DSN Required Reading

There a couple really cool pieces going around the intertubes recently. Basically, some people out there actually beat us to some stories but did such a great job I’d like to point you their way.

Grrlscientist at the blog Living the Scientific Life has an excellent post about the Oregon dead zone. Once a recurrent event, it looks like its here to stay. Forever! Go there to learn more about this recent paper published in Science that has some evidence to link the dead to global warming. Mark Powell at Blogfish has this story as well. Read the comment thread for a thriving discussion on the link to “global warming”.

It was Darwin Day last Tuesday. Good ole Chuckie D turned 199! He made alot of discoveries in the marine realm as well. Jennifer Jacquet gives us a wonderful low-down on Darwin’s marine accomplishments. Rick MacPherson discusses Darwin’s coral reef theory in more detail, even opining that we at Deep Sea News are living Darwin’s dream! Except that we aren’t the independently wealthy gentlemen naturalists here. Emmett Duffy also pays homage to the “consummate naturalist” as the man who changed the world.

Christina Pikas liked the Real-Time Blogging in the Marine Sciences session!! Bora has a very interesting interview with an interesting librarian.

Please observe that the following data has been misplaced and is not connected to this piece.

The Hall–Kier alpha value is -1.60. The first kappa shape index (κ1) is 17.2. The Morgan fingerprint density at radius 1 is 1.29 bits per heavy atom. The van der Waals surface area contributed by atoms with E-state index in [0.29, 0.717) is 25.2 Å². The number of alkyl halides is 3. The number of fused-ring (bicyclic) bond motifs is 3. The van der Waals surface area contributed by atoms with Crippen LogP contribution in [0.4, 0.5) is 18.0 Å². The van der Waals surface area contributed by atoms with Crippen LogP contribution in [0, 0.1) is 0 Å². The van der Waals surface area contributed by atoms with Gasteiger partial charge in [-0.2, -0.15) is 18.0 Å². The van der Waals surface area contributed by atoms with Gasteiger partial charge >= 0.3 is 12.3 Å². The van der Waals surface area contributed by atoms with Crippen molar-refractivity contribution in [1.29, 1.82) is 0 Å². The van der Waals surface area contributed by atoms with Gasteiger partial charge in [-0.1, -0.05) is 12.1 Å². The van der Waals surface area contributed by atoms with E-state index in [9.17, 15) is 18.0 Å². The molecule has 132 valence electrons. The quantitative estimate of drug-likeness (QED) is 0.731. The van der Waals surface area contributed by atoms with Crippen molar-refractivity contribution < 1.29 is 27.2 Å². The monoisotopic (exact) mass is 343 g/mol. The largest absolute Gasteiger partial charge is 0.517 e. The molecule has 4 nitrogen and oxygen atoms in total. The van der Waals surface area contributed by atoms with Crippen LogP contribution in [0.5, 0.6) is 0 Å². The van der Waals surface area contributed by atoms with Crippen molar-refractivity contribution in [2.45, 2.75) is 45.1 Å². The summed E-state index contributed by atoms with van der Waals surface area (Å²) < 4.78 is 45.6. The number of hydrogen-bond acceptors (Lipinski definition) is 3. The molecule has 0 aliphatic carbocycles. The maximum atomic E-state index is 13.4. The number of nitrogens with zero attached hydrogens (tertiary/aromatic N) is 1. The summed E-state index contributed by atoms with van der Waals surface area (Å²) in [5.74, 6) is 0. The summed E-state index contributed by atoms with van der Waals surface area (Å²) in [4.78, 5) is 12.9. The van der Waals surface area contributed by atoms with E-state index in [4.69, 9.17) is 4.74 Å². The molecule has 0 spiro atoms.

Speaking of real time blogging in the marine sciences, go immediately without delay to the blog of for the oceanographic research vessel Alguita. If you are a teacher, learn how to get involved with their expedition! Here is a little bit of what they are up to right now.

“On January 2oth, 2008 ORV Alguita set out on a winter expedition through the North Pacific Gyre, sailing from Hilo, HI to Los Angeles, CA to conduct further research on oceanic plastic debris. The crew of 6 will collect samples for lab analysis, as well as for future Algalita Marine Research Foundation education projects.

Analysis from Algalita’s September 2007 expedition shows a five fold increase in plastic quantities in the Gyre since Captain Charles Moore began his research in 1997. This next Algalita Expedition will build upon earlier data, and gather new information to provide a more complete, scientifically accurate picture of the issue’s scope.”

We’ll be following this one closely!